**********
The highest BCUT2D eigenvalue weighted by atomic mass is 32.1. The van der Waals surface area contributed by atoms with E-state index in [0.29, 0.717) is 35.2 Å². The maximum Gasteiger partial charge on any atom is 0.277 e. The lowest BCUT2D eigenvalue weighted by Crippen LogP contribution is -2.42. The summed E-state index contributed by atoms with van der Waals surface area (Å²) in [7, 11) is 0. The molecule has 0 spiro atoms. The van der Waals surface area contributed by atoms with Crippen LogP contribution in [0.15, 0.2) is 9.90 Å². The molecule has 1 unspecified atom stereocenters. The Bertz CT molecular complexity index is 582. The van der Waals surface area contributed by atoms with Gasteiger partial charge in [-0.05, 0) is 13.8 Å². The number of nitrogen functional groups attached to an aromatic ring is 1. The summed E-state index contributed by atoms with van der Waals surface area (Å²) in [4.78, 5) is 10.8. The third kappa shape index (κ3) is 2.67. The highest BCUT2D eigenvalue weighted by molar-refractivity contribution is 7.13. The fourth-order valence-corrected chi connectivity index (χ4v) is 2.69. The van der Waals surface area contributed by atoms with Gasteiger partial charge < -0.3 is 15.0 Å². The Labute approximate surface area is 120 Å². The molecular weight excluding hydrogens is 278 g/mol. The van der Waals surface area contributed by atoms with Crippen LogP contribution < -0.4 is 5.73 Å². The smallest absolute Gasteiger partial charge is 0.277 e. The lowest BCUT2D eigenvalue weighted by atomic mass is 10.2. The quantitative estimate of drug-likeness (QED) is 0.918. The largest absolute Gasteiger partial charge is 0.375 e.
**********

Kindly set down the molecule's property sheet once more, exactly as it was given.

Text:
The highest BCUT2D eigenvalue weighted by atomic mass is 32.1. The van der Waals surface area contributed by atoms with E-state index in [0.29, 0.717) is 35.2 Å². The maximum Gasteiger partial charge on any atom is 0.277 e. The lowest BCUT2D eigenvalue weighted by Crippen LogP contribution is -2.42. The summed E-state index contributed by atoms with van der Waals surface area (Å²) in [7, 11) is 0. The molecule has 0 spiro atoms. The van der Waals surface area contributed by atoms with Crippen LogP contribution in [0.15, 0.2) is 9.90 Å². The molecule has 1 unspecified atom stereocenters. The Bertz CT molecular complexity index is 582. The van der Waals surface area contributed by atoms with Gasteiger partial charge in [-0.05, 0) is 13.8 Å². The number of nitrogen functional groups attached to an aromatic ring is 1. The summed E-state index contributed by atoms with van der Waals surface area (Å²) in [4.78, 5) is 10.8. The third kappa shape index (κ3) is 2.67. The highest BCUT2D eigenvalue weighted by molar-refractivity contribution is 7.13. The fourth-order valence-corrected chi connectivity index (χ4v) is 2.69. The van der Waals surface area contributed by atoms with Gasteiger partial charge < -0.3 is 15.0 Å². The Labute approximate surface area is 120 Å². The molecular weight excluding hydrogens is 278 g/mol. The van der Waals surface area contributed by atoms with Crippen LogP contribution < -0.4 is 5.73 Å². The smallest absolute Gasteiger partial charge is 0.277 e. The lowest BCUT2D eigenvalue weighted by atomic mass is 10.2. The quantitative estimate of drug-likeness (QED) is 0.918. The largest absolute Gasteiger partial charge is 0.375 e.